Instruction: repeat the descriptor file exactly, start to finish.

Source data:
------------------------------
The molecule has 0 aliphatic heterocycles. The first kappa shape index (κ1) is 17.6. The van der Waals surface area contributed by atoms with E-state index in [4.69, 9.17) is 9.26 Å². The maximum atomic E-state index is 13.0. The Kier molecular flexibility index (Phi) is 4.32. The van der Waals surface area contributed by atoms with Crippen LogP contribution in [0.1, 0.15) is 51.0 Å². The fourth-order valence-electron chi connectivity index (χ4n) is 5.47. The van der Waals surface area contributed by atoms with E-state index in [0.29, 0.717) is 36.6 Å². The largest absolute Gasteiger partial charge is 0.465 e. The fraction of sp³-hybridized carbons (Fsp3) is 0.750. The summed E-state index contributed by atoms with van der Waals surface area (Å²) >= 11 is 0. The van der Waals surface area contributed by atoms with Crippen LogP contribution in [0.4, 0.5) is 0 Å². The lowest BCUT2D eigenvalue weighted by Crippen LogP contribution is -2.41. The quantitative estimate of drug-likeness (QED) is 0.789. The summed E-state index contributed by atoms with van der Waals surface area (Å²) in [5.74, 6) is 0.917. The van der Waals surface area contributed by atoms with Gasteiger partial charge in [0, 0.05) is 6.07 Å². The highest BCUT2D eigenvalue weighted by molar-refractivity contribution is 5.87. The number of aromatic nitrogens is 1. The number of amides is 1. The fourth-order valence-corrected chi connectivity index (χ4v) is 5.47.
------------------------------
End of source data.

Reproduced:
The molecule has 0 aliphatic heterocycles. The first kappa shape index (κ1) is 17.6. The van der Waals surface area contributed by atoms with E-state index in [4.69, 9.17) is 9.26 Å². The maximum atomic E-state index is 13.0. The Kier molecular flexibility index (Phi) is 4.32. The van der Waals surface area contributed by atoms with Crippen LogP contribution in [0.1, 0.15) is 51.0 Å². The fourth-order valence-electron chi connectivity index (χ4n) is 5.47. The van der Waals surface area contributed by atoms with E-state index in [0.29, 0.717) is 36.6 Å². The largest absolute Gasteiger partial charge is 0.465 e. The fraction of sp³-hybridized carbons (Fsp3) is 0.750. The summed E-state index contributed by atoms with van der Waals surface area (Å²) >= 11 is 0. The van der Waals surface area contributed by atoms with Crippen LogP contribution in [0.4, 0.5) is 0 Å². The lowest BCUT2D eigenvalue weighted by Crippen LogP contribution is -2.41. The quantitative estimate of drug-likeness (QED) is 0.789. The summed E-state index contributed by atoms with van der Waals surface area (Å²) in [5.74, 6) is 0.917. The van der Waals surface area contributed by atoms with Gasteiger partial charge in [0, 0.05) is 6.07 Å². The highest BCUT2D eigenvalue weighted by molar-refractivity contribution is 5.87. The number of aromatic nitrogens is 1. The number of amides is 1. The fourth-order valence-corrected chi connectivity index (χ4v) is 5.47.